EP/Snowden – Mass surveillance the greatest human-rights challenge of our time

European ParliamentEdward Snowden’s speech (on paper) to the European Parliament’s Civil Liberties (LIBE) committee on 30th April 2013.

I thank the European Parliament and the LIBE Committee for taking up the challenge of mass surveillance. The surveillance of whole populations, rather than individuals, threatens to be the greatest human rights challenge of our time.

The success of economies in developed nations relies increasingly on their creative output, and if that success is to continue, we must remember that creativity is the product of curiosity, which is in turn the product of privacy. A culture of secrecy has denied our societies the opportunity to determine the appropriate balance between the human right of privacy and the governmental interest in investigation.

These are not decisions that should be made for a people, but only by the people after full, informed, and fearless debate. Yet public debate is not possible without public knowledge, and in my country, the cost for one in my position of returning public knowledge to public hands has been persecution and exile. If we are to enjoy such debates in the future, we cannot rely upon individual sacrifice. We must create better channels for people of conscience to inform not only trusted agents of government, but independent representatives of the public outside of government.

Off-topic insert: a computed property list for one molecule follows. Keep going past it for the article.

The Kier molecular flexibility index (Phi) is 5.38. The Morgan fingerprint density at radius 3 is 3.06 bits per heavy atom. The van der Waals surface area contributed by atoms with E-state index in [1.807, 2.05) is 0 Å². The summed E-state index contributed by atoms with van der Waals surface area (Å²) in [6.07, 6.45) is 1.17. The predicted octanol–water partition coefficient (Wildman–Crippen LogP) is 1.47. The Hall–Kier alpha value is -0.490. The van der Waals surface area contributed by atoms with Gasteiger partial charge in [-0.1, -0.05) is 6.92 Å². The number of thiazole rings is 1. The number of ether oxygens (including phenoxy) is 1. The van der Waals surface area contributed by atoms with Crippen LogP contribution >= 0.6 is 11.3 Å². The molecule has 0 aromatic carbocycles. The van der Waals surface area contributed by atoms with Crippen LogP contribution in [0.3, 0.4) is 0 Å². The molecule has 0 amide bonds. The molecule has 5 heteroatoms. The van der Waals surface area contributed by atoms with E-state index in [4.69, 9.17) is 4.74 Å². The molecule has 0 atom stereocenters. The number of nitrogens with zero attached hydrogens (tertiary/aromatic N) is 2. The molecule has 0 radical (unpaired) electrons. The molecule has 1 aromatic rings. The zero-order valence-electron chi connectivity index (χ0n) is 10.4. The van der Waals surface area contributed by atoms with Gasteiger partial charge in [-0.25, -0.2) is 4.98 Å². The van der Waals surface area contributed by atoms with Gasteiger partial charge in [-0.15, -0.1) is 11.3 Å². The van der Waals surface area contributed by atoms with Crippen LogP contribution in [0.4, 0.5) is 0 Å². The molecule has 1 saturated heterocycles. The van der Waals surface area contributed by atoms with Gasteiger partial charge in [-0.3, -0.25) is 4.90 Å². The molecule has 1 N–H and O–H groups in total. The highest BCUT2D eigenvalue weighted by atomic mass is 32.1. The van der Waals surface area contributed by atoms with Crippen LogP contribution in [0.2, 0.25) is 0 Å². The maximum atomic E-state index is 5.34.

When I began my work, it was with the sole intention of making possible the debate we see occurring here in this body and in many others around the world. Today we see legislative bodies forming new committees, calling for investigations, and proposing new solutions for modern problems. We see emboldened courts that are no longer afraid to consider critical questions of national security. We see brave executives remembering that if a public is prevented from knowing how they are being governed, the necessary result is that they are no longer self-governing. And we see the public reclaiming an equal seat at the table of government.

The work of a generation is beginning here, with your hearings, and you have the full measure of my gratitude and support.

See also:

03/10/2013. GCHQ faces legal challenge in European court over online privacy http://www.theguardian.com/uk-news/2013/oct/03/gchq-legal-challenge-europe-privacy-surveillance

02/10/2013. Call for protection of ‘whistleblowers’ who reveal state wrongdoing http://www.assembly.coe.int/nw/xml/News/News-View-EN.asp?newsid=4669&lang=2&cat=8

 

One Comment

  1. Partnership is a two Way Street, something Americans seem to forget! I do find it difficult to understand their opposition to EU ETS at federal government level, when California and other American states have set up their own versions. Also, in the land of free enterprise why it:
    • restricts foreign companies owning American airlines
    • restricts foreign shipping providing services between USA ports.
    • restrictions on foreign owned trucks operating in the USA.
    This course of events is frustrating for its fellow partners in the North America Free Trade Area.

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